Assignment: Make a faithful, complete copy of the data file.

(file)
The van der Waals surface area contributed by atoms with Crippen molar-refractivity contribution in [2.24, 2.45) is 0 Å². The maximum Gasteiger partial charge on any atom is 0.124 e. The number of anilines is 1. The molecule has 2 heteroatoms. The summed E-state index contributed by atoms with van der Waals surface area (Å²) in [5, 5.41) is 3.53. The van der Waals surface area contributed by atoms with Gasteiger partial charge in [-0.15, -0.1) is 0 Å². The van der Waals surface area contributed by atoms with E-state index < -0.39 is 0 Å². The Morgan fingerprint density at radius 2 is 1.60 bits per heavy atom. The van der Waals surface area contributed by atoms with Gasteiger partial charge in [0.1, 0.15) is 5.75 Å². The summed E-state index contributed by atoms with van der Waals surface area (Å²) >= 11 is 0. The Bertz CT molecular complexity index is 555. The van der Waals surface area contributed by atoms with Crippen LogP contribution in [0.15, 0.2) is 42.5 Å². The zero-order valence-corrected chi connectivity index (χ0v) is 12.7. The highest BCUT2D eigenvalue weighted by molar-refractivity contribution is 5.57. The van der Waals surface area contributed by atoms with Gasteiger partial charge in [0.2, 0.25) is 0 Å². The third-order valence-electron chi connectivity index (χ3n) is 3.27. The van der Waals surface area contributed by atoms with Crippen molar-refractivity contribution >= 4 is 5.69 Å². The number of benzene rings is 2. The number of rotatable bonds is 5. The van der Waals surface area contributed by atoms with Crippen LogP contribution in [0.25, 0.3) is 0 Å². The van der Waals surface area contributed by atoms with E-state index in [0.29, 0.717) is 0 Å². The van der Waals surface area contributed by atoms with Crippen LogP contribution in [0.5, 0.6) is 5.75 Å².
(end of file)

The van der Waals surface area contributed by atoms with Crippen molar-refractivity contribution in [2.24, 2.45) is 0 Å². The maximum Gasteiger partial charge on any atom is 0.124 e. The number of anilines is 1. The molecule has 2 heteroatoms. The summed E-state index contributed by atoms with van der Waals surface area (Å²) in [5, 5.41) is 3.53. The van der Waals surface area contributed by atoms with Gasteiger partial charge in [-0.15, -0.1) is 0 Å². The van der Waals surface area contributed by atoms with E-state index < -0.39 is 0 Å². The Morgan fingerprint density at radius 2 is 1.60 bits per heavy atom. The van der Waals surface area contributed by atoms with Gasteiger partial charge in [0.1, 0.15) is 5.75 Å². The summed E-state index contributed by atoms with van der Waals surface area (Å²) >= 11 is 0. The Bertz CT molecular complexity index is 555. The van der Waals surface area contributed by atoms with Crippen LogP contribution in [0.15, 0.2) is 42.5 Å². The zero-order valence-corrected chi connectivity index (χ0v) is 12.7. The highest BCUT2D eigenvalue weighted by molar-refractivity contribution is 5.57. The van der Waals surface area contributed by atoms with Gasteiger partial charge in [0.2, 0.25) is 0 Å². The third-order valence-electron chi connectivity index (χ3n) is 3.27. The van der Waals surface area contributed by atoms with Crippen molar-refractivity contribution >= 4 is 5.69 Å². The number of benzene rings is 2. The number of rotatable bonds is 5. The van der Waals surface area contributed by atoms with Crippen LogP contribution in [0.25, 0.3) is 0 Å². The van der Waals surface area contributed by atoms with E-state index in [0.29, 0.717) is 0 Å². The van der Waals surface area contributed by atoms with Crippen LogP contribution in [0.5, 0.6) is 5.75 Å².